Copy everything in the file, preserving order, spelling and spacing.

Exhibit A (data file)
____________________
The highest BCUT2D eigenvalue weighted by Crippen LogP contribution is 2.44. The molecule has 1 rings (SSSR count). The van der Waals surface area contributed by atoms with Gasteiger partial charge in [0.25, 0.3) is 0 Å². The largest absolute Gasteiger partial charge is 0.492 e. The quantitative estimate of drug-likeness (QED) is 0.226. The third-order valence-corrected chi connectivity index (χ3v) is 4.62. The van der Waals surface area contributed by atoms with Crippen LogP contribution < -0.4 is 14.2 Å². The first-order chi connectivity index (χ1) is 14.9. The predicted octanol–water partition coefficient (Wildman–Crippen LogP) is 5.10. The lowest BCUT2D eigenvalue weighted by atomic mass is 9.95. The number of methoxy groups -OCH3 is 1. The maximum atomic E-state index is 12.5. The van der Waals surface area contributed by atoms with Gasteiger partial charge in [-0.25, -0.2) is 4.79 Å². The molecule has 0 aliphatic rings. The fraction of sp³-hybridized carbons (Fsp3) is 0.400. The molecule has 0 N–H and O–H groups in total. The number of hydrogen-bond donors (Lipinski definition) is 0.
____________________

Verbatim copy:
The highest BCUT2D eigenvalue weighted by Crippen LogP contribution is 2.44. The molecule has 1 rings (SSSR count). The van der Waals surface area contributed by atoms with Gasteiger partial charge in [0.25, 0.3) is 0 Å². The largest absolute Gasteiger partial charge is 0.492 e. The quantitative estimate of drug-likeness (QED) is 0.226. The third-order valence-corrected chi connectivity index (χ3v) is 4.62. The van der Waals surface area contributed by atoms with Crippen LogP contribution < -0.4 is 14.2 Å². The first-order chi connectivity index (χ1) is 14.9. The predicted octanol–water partition coefficient (Wildman–Crippen LogP) is 5.10. The lowest BCUT2D eigenvalue weighted by atomic mass is 9.95. The number of methoxy groups -OCH3 is 1. The maximum atomic E-state index is 12.5. The van der Waals surface area contributed by atoms with Gasteiger partial charge in [-0.25, -0.2) is 4.79 Å². The molecule has 0 aliphatic rings. The fraction of sp³-hybridized carbons (Fsp3) is 0.400. The molecule has 0 N–H and O–H groups in total. The number of hydrogen-bond donors (Lipinski definition) is 0.